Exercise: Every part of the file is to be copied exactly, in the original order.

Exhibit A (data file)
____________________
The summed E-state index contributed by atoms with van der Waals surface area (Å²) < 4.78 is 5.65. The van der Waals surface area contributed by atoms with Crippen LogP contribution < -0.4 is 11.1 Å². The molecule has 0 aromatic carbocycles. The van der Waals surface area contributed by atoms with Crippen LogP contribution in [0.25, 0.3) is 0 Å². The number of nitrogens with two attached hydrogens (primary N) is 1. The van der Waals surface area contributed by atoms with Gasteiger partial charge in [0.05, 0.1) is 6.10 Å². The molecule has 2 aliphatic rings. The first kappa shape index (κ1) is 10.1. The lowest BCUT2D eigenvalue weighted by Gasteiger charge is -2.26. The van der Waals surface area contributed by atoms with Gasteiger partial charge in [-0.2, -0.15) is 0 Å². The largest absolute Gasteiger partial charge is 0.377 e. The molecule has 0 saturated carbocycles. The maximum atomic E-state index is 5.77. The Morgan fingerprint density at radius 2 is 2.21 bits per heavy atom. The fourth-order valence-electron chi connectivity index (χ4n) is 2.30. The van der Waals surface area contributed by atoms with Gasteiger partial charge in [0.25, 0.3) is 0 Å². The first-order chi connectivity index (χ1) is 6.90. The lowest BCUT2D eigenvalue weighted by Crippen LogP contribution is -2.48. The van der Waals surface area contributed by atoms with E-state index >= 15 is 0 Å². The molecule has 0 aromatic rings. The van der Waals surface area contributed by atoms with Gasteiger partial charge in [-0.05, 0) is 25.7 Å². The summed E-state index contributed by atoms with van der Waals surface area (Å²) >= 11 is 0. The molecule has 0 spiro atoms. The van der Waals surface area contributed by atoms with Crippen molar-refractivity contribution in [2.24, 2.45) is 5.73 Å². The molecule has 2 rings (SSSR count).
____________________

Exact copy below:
The summed E-state index contributed by atoms with van der Waals surface area (Å²) < 4.78 is 5.65. The van der Waals surface area contributed by atoms with Crippen LogP contribution < -0.4 is 11.1 Å². The molecule has 0 aromatic carbocycles. The van der Waals surface area contributed by atoms with Crippen LogP contribution in [0.25, 0.3) is 0 Å². The number of nitrogens with two attached hydrogens (primary N) is 1. The van der Waals surface area contributed by atoms with Gasteiger partial charge in [0.05, 0.1) is 6.10 Å². The molecule has 2 aliphatic rings. The first kappa shape index (κ1) is 10.1. The lowest BCUT2D eigenvalue weighted by Gasteiger charge is -2.26. The van der Waals surface area contributed by atoms with Gasteiger partial charge in [-0.2, -0.15) is 0 Å². The largest absolute Gasteiger partial charge is 0.377 e. The molecule has 0 saturated carbocycles. The maximum atomic E-state index is 5.77. The Morgan fingerprint density at radius 2 is 2.21 bits per heavy atom. The fourth-order valence-electron chi connectivity index (χ4n) is 2.30. The van der Waals surface area contributed by atoms with Gasteiger partial charge in [0.25, 0.3) is 0 Å². The first-order chi connectivity index (χ1) is 6.90. The lowest BCUT2D eigenvalue weighted by Crippen LogP contribution is -2.48. The van der Waals surface area contributed by atoms with E-state index >= 15 is 0 Å². The molecule has 0 aromatic rings. The van der Waals surface area contributed by atoms with Gasteiger partial charge in [-0.05, 0) is 25.7 Å². The summed E-state index contributed by atoms with van der Waals surface area (Å²) >= 11 is 0. The molecule has 0 spiro atoms. The van der Waals surface area contributed by atoms with Crippen molar-refractivity contribution in [2.24, 2.45) is 5.73 Å². The molecule has 2 rings (SSSR count).